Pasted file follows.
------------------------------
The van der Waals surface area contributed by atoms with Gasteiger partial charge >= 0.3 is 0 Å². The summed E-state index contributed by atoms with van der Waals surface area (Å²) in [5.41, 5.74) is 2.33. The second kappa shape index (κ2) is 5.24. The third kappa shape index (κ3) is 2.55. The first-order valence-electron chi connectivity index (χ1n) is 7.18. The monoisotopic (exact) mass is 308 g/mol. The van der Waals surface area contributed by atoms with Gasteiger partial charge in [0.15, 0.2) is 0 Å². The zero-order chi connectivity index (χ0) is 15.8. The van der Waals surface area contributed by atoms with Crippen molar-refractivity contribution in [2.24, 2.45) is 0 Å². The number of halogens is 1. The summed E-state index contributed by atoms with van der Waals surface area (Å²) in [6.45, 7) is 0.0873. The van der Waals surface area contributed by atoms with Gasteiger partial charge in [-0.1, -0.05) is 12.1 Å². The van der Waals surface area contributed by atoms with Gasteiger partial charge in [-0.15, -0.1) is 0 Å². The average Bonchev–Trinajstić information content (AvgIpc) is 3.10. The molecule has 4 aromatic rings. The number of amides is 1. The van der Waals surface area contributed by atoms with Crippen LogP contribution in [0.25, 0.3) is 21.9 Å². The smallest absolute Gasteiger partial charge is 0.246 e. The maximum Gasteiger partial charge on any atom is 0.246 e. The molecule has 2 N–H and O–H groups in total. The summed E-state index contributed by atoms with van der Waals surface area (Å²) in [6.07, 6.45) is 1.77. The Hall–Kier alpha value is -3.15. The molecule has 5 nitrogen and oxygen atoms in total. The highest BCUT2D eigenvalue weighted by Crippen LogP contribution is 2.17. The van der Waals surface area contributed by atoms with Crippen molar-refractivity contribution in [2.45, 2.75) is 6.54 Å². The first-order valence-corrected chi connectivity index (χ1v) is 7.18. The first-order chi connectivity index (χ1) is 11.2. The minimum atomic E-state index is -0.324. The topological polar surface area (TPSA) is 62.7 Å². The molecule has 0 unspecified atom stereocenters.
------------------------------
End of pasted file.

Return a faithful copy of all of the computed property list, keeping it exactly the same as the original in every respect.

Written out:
The van der Waals surface area contributed by atoms with Gasteiger partial charge >= 0.3 is 0 Å². The summed E-state index contributed by atoms with van der Waals surface area (Å²) in [5.41, 5.74) is 2.33. The second kappa shape index (κ2) is 5.24. The third kappa shape index (κ3) is 2.55. The first-order valence-electron chi connectivity index (χ1n) is 7.18. The monoisotopic (exact) mass is 308 g/mol. The van der Waals surface area contributed by atoms with Gasteiger partial charge in [0.15, 0.2) is 0 Å². The zero-order chi connectivity index (χ0) is 15.8. The van der Waals surface area contributed by atoms with Crippen molar-refractivity contribution in [2.24, 2.45) is 0 Å². The number of halogens is 1. The summed E-state index contributed by atoms with van der Waals surface area (Å²) in [6.45, 7) is 0.0873. The van der Waals surface area contributed by atoms with Gasteiger partial charge in [-0.1, -0.05) is 12.1 Å². The van der Waals surface area contributed by atoms with Gasteiger partial charge in [-0.15, -0.1) is 0 Å². The average Bonchev–Trinajstić information content (AvgIpc) is 3.10. The molecule has 4 aromatic rings. The number of amides is 1. The van der Waals surface area contributed by atoms with Crippen LogP contribution in [0.25, 0.3) is 21.9 Å². The smallest absolute Gasteiger partial charge is 0.246 e. The maximum Gasteiger partial charge on any atom is 0.246 e. The molecule has 2 N–H and O–H groups in total. The summed E-state index contributed by atoms with van der Waals surface area (Å²) in [6.07, 6.45) is 1.77. The Hall–Kier alpha value is -3.15. The molecule has 5 nitrogen and oxygen atoms in total. The highest BCUT2D eigenvalue weighted by Crippen LogP contribution is 2.17. The van der Waals surface area contributed by atoms with Crippen molar-refractivity contribution in [2.45, 2.75) is 6.54 Å². The first-order valence-corrected chi connectivity index (χ1v) is 7.18. The first-order chi connectivity index (χ1) is 11.2. The minimum atomic E-state index is -0.324. The topological polar surface area (TPSA) is 62.7 Å². The molecule has 0 unspecified atom stereocenters.